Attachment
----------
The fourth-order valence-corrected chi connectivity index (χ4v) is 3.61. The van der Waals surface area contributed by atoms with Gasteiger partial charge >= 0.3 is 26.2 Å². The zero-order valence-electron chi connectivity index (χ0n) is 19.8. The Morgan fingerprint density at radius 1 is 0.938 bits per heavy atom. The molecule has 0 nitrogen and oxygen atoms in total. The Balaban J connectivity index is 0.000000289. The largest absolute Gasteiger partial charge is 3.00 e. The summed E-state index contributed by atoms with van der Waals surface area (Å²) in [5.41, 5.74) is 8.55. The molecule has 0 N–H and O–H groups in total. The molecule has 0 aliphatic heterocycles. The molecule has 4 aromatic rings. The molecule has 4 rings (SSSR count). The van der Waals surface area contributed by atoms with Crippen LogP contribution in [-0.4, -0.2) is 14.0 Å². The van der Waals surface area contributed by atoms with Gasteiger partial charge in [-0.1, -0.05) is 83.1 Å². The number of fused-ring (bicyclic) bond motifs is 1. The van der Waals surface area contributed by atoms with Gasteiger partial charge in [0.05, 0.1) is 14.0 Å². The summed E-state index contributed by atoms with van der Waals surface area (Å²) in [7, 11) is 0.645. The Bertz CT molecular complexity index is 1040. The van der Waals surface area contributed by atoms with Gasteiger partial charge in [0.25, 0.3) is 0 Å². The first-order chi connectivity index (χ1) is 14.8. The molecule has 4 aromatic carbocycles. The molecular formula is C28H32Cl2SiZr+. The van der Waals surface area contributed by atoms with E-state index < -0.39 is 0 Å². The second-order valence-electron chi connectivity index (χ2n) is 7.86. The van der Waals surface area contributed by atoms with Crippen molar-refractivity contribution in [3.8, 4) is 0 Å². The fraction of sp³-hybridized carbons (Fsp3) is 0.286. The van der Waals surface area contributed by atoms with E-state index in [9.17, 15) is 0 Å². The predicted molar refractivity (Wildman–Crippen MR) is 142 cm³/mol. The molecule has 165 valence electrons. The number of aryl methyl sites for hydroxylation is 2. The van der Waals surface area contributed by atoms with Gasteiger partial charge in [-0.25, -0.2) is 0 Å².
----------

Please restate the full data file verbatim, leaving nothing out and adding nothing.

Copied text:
The fourth-order valence-corrected chi connectivity index (χ4v) is 3.61. The van der Waals surface area contributed by atoms with Gasteiger partial charge >= 0.3 is 26.2 Å². The zero-order valence-electron chi connectivity index (χ0n) is 19.8. The Morgan fingerprint density at radius 1 is 0.938 bits per heavy atom. The molecule has 0 nitrogen and oxygen atoms in total. The Balaban J connectivity index is 0.000000289. The largest absolute Gasteiger partial charge is 3.00 e. The summed E-state index contributed by atoms with van der Waals surface area (Å²) in [5.41, 5.74) is 8.55. The molecule has 0 N–H and O–H groups in total. The molecule has 0 aliphatic heterocycles. The molecule has 4 aromatic rings. The molecule has 4 rings (SSSR count). The van der Waals surface area contributed by atoms with Crippen LogP contribution in [-0.4, -0.2) is 14.0 Å². The van der Waals surface area contributed by atoms with Gasteiger partial charge in [-0.1, -0.05) is 83.1 Å². The number of fused-ring (bicyclic) bond motifs is 1. The van der Waals surface area contributed by atoms with Gasteiger partial charge in [0.05, 0.1) is 14.0 Å². The summed E-state index contributed by atoms with van der Waals surface area (Å²) in [7, 11) is 0.645. The Bertz CT molecular complexity index is 1040. The van der Waals surface area contributed by atoms with Gasteiger partial charge in [0.25, 0.3) is 0 Å². The first-order chi connectivity index (χ1) is 14.8. The molecule has 4 aromatic carbocycles. The molecular formula is C28H32Cl2SiZr+. The van der Waals surface area contributed by atoms with E-state index < -0.39 is 0 Å². The second-order valence-electron chi connectivity index (χ2n) is 7.86. The van der Waals surface area contributed by atoms with Crippen molar-refractivity contribution in [3.8, 4) is 0 Å². The fraction of sp³-hybridized carbons (Fsp3) is 0.286. The van der Waals surface area contributed by atoms with E-state index in [9.17, 15) is 0 Å². The predicted molar refractivity (Wildman–Crippen MR) is 142 cm³/mol. The molecule has 165 valence electrons. The number of aryl methyl sites for hydroxylation is 2. The van der Waals surface area contributed by atoms with Gasteiger partial charge in [-0.25, -0.2) is 0 Å².